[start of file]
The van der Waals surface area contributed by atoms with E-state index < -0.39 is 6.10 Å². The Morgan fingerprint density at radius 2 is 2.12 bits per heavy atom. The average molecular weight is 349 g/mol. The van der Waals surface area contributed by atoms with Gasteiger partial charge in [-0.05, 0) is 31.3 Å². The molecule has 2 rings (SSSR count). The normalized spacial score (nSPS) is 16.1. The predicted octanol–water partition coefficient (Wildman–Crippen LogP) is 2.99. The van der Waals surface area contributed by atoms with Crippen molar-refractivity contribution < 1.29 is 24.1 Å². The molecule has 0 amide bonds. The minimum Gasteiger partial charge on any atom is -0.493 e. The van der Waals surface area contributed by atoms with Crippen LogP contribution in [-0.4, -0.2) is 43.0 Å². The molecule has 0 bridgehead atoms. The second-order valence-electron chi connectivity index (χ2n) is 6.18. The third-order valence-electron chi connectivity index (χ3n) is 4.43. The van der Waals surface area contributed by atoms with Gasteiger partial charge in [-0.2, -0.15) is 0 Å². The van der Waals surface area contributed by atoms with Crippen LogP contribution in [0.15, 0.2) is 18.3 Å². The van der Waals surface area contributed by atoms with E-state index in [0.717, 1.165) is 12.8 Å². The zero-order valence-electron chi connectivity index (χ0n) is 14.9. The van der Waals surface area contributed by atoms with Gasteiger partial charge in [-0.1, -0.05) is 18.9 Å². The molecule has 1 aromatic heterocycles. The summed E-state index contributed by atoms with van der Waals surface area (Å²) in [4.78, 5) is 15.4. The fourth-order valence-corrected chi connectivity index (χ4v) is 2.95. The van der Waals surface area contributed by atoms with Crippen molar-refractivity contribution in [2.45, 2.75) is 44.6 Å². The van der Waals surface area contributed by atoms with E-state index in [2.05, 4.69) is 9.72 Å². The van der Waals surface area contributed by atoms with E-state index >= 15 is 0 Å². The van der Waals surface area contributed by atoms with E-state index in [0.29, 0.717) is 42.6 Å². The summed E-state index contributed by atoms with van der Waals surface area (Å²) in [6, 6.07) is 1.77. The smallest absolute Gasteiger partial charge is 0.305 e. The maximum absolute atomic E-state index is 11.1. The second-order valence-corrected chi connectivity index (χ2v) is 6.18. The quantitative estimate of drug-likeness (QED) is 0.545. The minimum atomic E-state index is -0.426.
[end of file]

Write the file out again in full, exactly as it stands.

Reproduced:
The van der Waals surface area contributed by atoms with E-state index < -0.39 is 6.10 Å². The Morgan fingerprint density at radius 2 is 2.12 bits per heavy atom. The average molecular weight is 349 g/mol. The van der Waals surface area contributed by atoms with Gasteiger partial charge in [-0.05, 0) is 31.3 Å². The molecule has 2 rings (SSSR count). The normalized spacial score (nSPS) is 16.1. The predicted octanol–water partition coefficient (Wildman–Crippen LogP) is 2.99. The van der Waals surface area contributed by atoms with Crippen molar-refractivity contribution < 1.29 is 24.1 Å². The molecule has 0 amide bonds. The minimum Gasteiger partial charge on any atom is -0.493 e. The van der Waals surface area contributed by atoms with Crippen LogP contribution in [-0.4, -0.2) is 43.0 Å². The molecule has 0 bridgehead atoms. The second-order valence-electron chi connectivity index (χ2n) is 6.18. The third-order valence-electron chi connectivity index (χ3n) is 4.43. The van der Waals surface area contributed by atoms with Gasteiger partial charge in [-0.2, -0.15) is 0 Å². The van der Waals surface area contributed by atoms with Crippen LogP contribution in [0.15, 0.2) is 18.3 Å². The van der Waals surface area contributed by atoms with E-state index in [0.717, 1.165) is 12.8 Å². The zero-order valence-electron chi connectivity index (χ0n) is 14.9. The van der Waals surface area contributed by atoms with Gasteiger partial charge in [-0.1, -0.05) is 18.9 Å². The molecule has 1 aromatic heterocycles. The summed E-state index contributed by atoms with van der Waals surface area (Å²) in [4.78, 5) is 15.4. The fourth-order valence-corrected chi connectivity index (χ4v) is 2.95. The van der Waals surface area contributed by atoms with Crippen molar-refractivity contribution in [2.45, 2.75) is 44.6 Å². The van der Waals surface area contributed by atoms with E-state index in [2.05, 4.69) is 9.72 Å². The van der Waals surface area contributed by atoms with E-state index >= 15 is 0 Å². The van der Waals surface area contributed by atoms with E-state index in [0.29, 0.717) is 42.6 Å². The summed E-state index contributed by atoms with van der Waals surface area (Å²) in [6, 6.07) is 1.77. The smallest absolute Gasteiger partial charge is 0.305 e. The maximum absolute atomic E-state index is 11.1. The second-order valence-corrected chi connectivity index (χ2v) is 6.18. The quantitative estimate of drug-likeness (QED) is 0.545. The minimum atomic E-state index is -0.426.